Buy Zimbabwe, a movement promoting locally produced products is pushing for the revival of the leather and textiles industries value chains in order to boost local clothing sector which is currently subdued.
This comes after the realization that in other sectors such as the local food manufacturing, market share has immensely improved due to strong value chains which were lacking in the leather and textiles industries.
In an interview with 263Chat Business on the sidelines of the Buy Zimbabwe Week, Buy Zimbabwe CEO Munyaradzi Hwengwere said the campaign should now shift towards resuscitation of the textile and leather industries.
“People cannot buy local when the local product is not there in the first place. We need a serious indaba on leather and textiles value chain because Zimbabweans identifies themselves in terms of what they are wearing. We need to take lessons from what we have done and has worked on the food side and convene a major indaba on what we wear,” said Hwengwere.
“Everything else is still primarily imported and yet these never used to be imported, particularly on the clothing from Bulawayo side, we used to be very good. Also we are one of the top producers of cotton in Africa. I think we need to get into really serious discussions in terms of the primary product and the end product. We produce cotton but we don’t wear cotton clothes, we have a lot of livestock on the leather side and yet we don’t wear leather shoes.”
Bulawayo used to be the country’s textiles and leather industrial hub at independence before being affected by protectionist policies by independent South Africa which was one of the major customers of local textile products. Things got even worse at the turn of the millennium when the economy took a major decline after the agrarian reform.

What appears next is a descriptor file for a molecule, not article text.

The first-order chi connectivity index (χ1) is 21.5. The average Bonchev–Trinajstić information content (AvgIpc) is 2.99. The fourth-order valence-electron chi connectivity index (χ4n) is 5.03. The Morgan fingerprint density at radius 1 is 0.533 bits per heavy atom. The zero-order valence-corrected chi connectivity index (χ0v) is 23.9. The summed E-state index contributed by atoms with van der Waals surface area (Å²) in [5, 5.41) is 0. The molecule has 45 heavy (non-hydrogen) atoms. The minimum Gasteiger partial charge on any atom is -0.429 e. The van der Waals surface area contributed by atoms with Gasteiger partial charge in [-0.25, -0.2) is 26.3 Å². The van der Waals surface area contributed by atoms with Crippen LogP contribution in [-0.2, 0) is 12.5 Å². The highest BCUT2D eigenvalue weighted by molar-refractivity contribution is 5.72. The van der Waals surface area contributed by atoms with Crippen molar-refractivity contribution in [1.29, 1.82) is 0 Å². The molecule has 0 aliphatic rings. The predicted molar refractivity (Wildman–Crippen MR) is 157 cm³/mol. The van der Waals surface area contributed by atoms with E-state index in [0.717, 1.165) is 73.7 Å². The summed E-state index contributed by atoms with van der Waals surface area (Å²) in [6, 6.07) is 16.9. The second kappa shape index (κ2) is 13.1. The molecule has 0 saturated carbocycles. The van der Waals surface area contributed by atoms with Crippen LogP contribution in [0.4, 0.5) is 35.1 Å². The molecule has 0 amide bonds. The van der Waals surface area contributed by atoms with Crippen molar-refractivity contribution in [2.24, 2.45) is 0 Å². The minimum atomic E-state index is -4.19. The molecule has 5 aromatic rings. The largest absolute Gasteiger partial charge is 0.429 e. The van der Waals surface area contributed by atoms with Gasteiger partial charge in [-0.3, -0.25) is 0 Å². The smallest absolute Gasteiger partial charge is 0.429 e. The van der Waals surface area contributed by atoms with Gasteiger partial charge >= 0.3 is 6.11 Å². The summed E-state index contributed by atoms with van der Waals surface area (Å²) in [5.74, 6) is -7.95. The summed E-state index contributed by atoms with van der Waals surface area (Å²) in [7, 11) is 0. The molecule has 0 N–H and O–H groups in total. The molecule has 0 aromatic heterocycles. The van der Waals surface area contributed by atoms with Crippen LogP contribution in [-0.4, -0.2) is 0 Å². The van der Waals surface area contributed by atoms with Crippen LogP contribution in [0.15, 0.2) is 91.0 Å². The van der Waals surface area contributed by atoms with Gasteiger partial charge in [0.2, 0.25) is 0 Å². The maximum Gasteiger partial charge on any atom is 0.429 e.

Currently Zimbabwe only uses 30 percent of its cotton due to limited industrial capacity while 70 percent is exported.
There have been notable attempts to revive some of the industries in these sectors especially by the government but it appears competition from cheaper imports and antiquated machinery remains the biggest stumbling blocks.
In October this year one of the biggest textiles firms, David Whitehead Textiles Limited launched a US$ 20 million resuscitation program to modernize the Chegutu and Kadoma factories expected to be complete next year.
Meanwhile, Buy Zimbabwe week has been progressing, mainly in Harare where there are roadshows to bring awareness of local goods to consumers and is spreading to Midlands, Bulawayo and Manicaland.
Since its launch in 2011, Buy Zimbabwe has played a significant role in raising awareness to locally produced goods which now constitutes an average of 80 percent of shelf space in supermarkets given that at the time the country was facing an influx of imported goods.
“The overall impression is that we have done extremely well on the food side in terms of if you go to your average retailer and Zimbabwean wholesaler you find that its primarily Zimbabwean in terms of the food stuffs. There are areas however where we need to do a lot of work we not doing well in terms of the electrical side, the hardware, the clothing, the shoes there are primarily imported.
“If you look at the food side, Zimbabwean products are now cheaper than the imported ones. We are doing well at pricing. It in areas where were not good were the price issue arises. The more the market has been dominated by Zimbabwean products; economies of scale have had a bearing on the pricing,” said Hwengwere.